man in suit image by Cora Reed from Fotolia.com

Non-Profit Executive Job Description

Growth Trends for Related Jobs

The executive director usually is the top executive at a nonprofit, and directors report directly to the executive director. The executive director at a nonprofit is like a chief executive officer at a for-profit company, and the director is like a vice president. The primary goal of nonprofit executives is to ensure that the organization fulfills its mission, reaches its goals and is able to balance its operating budget with fundraising revenue.


Achieving the mission of the nonprofit more efficiently and less expensively is the main goal of its executives. The executive director oversees this mission, and the directors manage their pieces of the organization, such as policy, development (or fundraising), public relations or community outreach. Nonprofit executives that come into an organization during a time of crisis or restructuring often are charged with changing the mission and/or the way the mission is accomplished.

Marketing and Public Relations

One of the most important responsibilities of an nonprofit executive is to create and implement the organization's public relations effort. For nonprofits, better PR often means higher donations. Nonprofits with a large staff often have a dedicated employee who runs marketing and public relations, under the direction of the executives.

Video of the Day

Brought to you by Sapling
Brought to you by Sapling


Nonprofits get income from a variety of sources, but they usually do not sell products for profit, as for-profit corporations do. So fundraising--including winning grants and gaining financial support from large and small donors in the community--is critical. How directly involved executives are in fundraising depends partly on the size of the organization, but it is an important issue for all executives, who must balance the operating budget with the money raised through grants and donations.

Education and Background

Most of the people leading nonprofits have at least a bachelor's degree, and many have an MBA (Master's in Business Administration), an MPA (Master's in Public Administration) or a law degree. Executives are expected to be committed to the values of the nonprofit.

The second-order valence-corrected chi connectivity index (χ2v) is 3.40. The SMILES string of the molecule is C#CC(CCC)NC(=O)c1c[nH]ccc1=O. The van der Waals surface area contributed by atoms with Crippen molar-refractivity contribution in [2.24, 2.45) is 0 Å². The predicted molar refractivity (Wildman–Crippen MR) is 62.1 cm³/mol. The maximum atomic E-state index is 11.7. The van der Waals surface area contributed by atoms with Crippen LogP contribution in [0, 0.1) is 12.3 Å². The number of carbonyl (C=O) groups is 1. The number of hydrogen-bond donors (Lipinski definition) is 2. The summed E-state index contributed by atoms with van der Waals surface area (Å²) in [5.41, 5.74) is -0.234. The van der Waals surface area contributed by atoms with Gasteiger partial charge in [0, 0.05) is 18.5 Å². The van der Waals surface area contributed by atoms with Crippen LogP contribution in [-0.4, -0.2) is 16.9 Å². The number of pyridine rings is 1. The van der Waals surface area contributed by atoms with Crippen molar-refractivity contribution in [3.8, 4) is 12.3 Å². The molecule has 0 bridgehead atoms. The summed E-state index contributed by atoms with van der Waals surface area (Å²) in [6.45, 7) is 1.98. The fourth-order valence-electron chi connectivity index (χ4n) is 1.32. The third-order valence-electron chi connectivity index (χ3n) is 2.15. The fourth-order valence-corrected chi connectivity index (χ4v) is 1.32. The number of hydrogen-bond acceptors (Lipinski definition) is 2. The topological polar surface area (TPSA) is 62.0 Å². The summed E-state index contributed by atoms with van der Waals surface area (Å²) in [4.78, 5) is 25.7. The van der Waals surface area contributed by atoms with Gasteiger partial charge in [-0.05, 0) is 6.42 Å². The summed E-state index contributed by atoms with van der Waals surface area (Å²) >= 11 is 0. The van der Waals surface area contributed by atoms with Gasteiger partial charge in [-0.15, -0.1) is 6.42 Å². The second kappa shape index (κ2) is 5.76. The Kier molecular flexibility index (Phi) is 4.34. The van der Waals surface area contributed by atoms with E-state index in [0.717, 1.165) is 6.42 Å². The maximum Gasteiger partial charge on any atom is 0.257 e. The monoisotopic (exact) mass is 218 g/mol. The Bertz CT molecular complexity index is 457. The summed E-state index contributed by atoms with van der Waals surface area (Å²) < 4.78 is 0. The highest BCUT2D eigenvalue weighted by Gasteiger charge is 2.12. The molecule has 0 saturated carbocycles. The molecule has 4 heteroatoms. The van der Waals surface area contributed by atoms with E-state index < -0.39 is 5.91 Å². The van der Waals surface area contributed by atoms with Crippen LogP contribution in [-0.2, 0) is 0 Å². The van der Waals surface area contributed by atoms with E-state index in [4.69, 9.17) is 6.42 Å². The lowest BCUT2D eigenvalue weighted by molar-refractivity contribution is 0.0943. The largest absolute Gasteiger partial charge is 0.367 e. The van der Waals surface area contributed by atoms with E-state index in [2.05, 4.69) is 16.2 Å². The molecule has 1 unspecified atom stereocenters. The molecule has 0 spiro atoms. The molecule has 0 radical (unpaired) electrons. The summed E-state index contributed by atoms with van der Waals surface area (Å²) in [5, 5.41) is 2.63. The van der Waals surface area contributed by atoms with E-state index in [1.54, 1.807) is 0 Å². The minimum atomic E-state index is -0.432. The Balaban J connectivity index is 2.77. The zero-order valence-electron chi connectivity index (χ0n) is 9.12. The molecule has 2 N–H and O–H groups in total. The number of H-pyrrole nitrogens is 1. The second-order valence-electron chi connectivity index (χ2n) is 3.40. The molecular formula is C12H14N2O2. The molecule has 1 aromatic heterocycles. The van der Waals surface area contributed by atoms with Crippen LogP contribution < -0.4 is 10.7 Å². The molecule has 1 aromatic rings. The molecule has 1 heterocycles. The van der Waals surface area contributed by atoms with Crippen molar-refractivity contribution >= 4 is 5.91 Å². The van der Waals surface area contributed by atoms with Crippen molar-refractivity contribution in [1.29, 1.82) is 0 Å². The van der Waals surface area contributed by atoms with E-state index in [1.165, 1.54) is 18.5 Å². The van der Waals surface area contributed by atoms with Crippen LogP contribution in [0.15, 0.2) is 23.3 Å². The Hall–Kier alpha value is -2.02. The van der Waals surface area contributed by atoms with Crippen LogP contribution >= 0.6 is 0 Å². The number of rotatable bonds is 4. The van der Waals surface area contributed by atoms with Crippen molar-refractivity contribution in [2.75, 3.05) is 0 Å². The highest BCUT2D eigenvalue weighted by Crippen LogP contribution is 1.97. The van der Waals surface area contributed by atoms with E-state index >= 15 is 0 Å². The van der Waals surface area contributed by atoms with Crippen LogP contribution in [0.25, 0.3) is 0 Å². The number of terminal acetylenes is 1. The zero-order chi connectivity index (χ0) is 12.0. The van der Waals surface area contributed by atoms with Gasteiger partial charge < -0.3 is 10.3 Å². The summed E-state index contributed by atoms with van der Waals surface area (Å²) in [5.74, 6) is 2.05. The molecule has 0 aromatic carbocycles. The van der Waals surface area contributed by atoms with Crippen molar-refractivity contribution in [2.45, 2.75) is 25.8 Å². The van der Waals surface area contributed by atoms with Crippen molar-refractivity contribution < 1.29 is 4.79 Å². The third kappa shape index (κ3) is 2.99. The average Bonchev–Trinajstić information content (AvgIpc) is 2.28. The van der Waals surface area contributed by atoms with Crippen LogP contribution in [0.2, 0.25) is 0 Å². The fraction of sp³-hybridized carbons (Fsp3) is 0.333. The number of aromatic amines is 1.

Salary of a nonprofit executive can vary significantly, depending on a myriad of factors: size of nonprofit, amount of operating budget and how long the executive has been on the job. Leaders of very old and prestigious organizations like the Museum of Modern Art (MoMA) in New York or the United Way can earn over $1 million annually, as they did in 2008, according to the September 2009 study of nonprofit leadership pay released by the Chronicle of Philanthropy. Other nonprofit leaders make just over $100,000, as some did in 2008 according to the same study, so the salary differences are extreme.

2016 Salary Information for Top Executives

Top executives earned a median annual salary of $109,140 in 2016, according to the U.S. Bureau of Labor Statistics. On the low end, top executives earned a 25th percentile salary of $70,800, meaning 75 percent earned more than this amount. The 75th percentile salary is $165,620, meaning 25 percent earn more. In 2016, 2,572,000 people were employed in the U.S. as top executives.

About the Author

Whitney Elaine is a freelance writer in the Washington, D.C. area. Besides contributing to Web sites like BusinessWeek.com, AOL and Parents.com, she's worked for magazines like "Essence," "Heart & Soul" and "Sister 2 Sister." She holds a Bachelor of Arts in print/online journalism from Howard University and has been writing for since 2004.

Cite this Article